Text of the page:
Taking a step into Meow Wolf plunges visitors into a unique, immersive artistic experience where adults and children play and explore. Walk into a house, meander into the kitchen, open the refrigerator, and step inside. Meow Wolf is the ultimate found object art project, but it’s also a portal into another world, one of strange imaginings.
My friends and I spent several hours climbing, crawling, and walking from space to space in the original Meow Wolf in Santa Fe June 10.
This museum/playground/vortex bowling alley conversion morphed into metaphor when my husband informed me he suspects our new kitty Phoebe, whom you may have met during the March SOL challenge, is not a *she-be* but a *he-be*. That pronouncement reminded me of the scene in I Remember Mama when Dagmar learns her stray cat Elizabeth is a male after one of her siblings says, “I looked.” The father suggests calling the tomcat Uncle Elizabeth. We have not changed Phoebe’s name now that we’ve confirmed its gender during what we thought would be a spaying that turned into a neutering.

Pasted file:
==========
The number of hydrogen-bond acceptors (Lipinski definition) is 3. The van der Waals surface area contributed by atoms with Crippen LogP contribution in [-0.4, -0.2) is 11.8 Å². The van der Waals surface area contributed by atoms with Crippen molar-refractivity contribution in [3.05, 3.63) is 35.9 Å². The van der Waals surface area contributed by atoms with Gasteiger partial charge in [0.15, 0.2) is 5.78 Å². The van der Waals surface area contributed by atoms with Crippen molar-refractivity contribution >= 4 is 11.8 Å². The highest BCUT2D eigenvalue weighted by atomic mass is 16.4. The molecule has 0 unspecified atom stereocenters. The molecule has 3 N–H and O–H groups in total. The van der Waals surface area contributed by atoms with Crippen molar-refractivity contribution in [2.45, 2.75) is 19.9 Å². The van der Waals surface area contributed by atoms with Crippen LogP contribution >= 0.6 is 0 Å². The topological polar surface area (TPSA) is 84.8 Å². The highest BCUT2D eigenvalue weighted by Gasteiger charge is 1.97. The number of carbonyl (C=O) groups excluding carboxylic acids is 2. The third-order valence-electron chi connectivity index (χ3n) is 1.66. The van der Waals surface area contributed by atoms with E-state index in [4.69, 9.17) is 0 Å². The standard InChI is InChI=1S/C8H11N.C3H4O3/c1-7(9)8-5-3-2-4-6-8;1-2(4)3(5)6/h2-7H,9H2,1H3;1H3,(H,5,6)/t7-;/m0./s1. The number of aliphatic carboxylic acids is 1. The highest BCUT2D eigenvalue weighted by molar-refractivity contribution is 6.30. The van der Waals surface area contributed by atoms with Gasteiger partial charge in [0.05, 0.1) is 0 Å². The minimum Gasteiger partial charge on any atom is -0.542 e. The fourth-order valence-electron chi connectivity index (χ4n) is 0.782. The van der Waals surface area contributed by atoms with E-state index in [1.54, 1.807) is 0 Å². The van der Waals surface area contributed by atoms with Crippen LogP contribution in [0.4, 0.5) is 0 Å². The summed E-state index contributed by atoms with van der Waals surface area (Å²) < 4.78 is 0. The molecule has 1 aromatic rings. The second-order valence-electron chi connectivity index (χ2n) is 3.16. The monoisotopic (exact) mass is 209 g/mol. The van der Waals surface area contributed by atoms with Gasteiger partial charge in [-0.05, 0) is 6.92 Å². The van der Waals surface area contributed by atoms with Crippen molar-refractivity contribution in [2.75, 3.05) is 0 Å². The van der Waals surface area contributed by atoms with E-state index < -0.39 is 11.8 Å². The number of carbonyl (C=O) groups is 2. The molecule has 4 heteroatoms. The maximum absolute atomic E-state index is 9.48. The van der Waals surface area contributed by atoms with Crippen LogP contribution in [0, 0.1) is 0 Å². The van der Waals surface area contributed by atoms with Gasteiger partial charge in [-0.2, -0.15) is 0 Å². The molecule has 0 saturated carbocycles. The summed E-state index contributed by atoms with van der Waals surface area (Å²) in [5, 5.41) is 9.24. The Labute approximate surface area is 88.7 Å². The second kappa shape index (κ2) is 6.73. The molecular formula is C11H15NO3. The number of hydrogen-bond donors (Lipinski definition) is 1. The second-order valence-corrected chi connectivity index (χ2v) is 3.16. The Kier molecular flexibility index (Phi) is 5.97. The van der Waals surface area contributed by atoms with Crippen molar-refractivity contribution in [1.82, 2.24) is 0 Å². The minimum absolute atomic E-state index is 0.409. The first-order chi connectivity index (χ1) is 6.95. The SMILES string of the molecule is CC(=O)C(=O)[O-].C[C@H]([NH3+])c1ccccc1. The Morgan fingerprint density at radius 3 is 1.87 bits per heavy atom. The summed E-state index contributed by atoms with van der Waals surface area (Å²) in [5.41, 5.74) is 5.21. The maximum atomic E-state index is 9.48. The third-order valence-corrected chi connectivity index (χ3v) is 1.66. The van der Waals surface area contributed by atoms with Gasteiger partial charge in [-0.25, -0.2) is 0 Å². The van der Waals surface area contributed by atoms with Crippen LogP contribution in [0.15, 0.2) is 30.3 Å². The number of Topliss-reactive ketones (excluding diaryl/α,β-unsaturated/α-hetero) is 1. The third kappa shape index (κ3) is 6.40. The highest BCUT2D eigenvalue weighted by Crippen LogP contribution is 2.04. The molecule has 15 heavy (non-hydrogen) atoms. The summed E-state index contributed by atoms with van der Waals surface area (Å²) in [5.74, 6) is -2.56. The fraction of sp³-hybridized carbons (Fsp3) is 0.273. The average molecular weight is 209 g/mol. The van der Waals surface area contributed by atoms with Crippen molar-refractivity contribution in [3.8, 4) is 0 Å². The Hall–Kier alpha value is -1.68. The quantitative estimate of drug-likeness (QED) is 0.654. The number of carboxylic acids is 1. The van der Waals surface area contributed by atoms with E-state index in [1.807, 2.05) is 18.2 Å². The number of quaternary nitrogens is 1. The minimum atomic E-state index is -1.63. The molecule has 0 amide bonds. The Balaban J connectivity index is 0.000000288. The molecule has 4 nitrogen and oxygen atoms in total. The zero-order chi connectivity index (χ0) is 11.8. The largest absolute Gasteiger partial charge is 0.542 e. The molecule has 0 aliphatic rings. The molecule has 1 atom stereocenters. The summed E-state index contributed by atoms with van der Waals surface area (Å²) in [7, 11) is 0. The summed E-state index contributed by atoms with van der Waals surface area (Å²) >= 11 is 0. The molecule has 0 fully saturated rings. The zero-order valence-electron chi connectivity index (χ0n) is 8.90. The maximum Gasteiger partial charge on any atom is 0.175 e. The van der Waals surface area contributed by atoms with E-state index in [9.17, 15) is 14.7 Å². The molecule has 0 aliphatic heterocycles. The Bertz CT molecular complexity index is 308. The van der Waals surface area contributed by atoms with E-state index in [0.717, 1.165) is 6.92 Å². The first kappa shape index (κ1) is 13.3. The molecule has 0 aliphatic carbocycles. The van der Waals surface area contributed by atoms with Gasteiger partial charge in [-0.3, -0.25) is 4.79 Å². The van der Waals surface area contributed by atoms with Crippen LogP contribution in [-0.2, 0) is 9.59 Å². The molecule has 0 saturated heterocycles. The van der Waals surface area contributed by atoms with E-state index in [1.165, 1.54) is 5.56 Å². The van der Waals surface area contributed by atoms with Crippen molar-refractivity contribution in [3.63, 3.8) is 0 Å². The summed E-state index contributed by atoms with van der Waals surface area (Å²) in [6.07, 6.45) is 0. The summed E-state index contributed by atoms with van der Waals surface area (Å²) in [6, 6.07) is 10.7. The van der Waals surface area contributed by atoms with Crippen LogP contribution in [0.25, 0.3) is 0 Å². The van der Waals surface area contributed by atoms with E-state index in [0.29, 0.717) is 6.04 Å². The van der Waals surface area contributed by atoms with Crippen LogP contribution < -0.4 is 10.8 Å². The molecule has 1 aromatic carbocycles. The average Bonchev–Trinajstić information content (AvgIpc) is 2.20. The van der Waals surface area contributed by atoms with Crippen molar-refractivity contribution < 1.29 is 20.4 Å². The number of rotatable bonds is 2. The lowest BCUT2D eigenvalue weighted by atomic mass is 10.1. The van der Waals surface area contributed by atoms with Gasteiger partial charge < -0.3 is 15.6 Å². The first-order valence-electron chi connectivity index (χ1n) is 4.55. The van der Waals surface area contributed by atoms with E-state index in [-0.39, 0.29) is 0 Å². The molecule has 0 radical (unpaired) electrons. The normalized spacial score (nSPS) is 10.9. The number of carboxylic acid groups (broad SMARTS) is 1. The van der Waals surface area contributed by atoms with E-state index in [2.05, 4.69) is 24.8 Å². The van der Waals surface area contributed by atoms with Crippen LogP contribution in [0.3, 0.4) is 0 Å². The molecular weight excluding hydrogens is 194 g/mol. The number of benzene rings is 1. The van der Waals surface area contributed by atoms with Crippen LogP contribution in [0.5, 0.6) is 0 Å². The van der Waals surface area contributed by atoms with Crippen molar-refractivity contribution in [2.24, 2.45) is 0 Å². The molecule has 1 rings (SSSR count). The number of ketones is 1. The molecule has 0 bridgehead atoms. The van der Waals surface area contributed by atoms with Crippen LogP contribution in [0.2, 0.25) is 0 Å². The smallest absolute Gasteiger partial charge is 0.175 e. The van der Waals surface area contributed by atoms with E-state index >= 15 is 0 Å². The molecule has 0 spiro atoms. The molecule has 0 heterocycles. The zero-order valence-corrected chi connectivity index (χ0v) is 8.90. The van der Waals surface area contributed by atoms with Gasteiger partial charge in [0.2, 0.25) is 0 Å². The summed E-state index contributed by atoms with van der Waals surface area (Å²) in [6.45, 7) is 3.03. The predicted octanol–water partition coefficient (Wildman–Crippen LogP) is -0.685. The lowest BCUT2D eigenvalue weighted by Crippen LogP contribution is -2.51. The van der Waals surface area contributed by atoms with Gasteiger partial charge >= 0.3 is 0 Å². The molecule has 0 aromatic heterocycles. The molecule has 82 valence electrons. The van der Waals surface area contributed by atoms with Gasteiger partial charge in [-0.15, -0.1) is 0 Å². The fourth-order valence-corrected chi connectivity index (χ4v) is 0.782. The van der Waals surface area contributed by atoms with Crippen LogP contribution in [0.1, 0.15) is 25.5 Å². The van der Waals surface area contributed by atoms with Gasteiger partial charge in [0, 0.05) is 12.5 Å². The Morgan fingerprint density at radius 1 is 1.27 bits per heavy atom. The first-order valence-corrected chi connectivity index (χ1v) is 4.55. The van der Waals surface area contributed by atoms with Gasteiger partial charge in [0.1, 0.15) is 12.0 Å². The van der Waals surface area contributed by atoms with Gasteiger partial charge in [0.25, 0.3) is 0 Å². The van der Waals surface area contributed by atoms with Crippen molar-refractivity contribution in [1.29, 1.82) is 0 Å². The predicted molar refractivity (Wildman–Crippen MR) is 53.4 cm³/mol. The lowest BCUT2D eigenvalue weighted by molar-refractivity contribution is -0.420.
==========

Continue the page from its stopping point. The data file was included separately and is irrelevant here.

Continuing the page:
I suppose pot luck cat is what one gets when answering an adoption call via the neighborhood Facebook group. I’m struggling with this gender reveal because I’ve never really liked tomcats. Phoebe is my first male kitty, and he’s not the friendliest feline.
We’ve already changed Phoebe’s name from Missy and I worry a new moniker will confuse the cat. Johnny Cash sang about a boy named Sue, so I’m confident a tomcat can be a Phoebe. For now I’m framing Phoebe’s lived reality as a transition.
My cat is transitioning.
More accurately, my tomcat’s humans are transitioning. This is what feline gender fluidity looks like, even if the cat has no clue about whether it’s a he-be or she-be or it-be.
We’ve stepped through the vortex into the portal. Whatever–will be.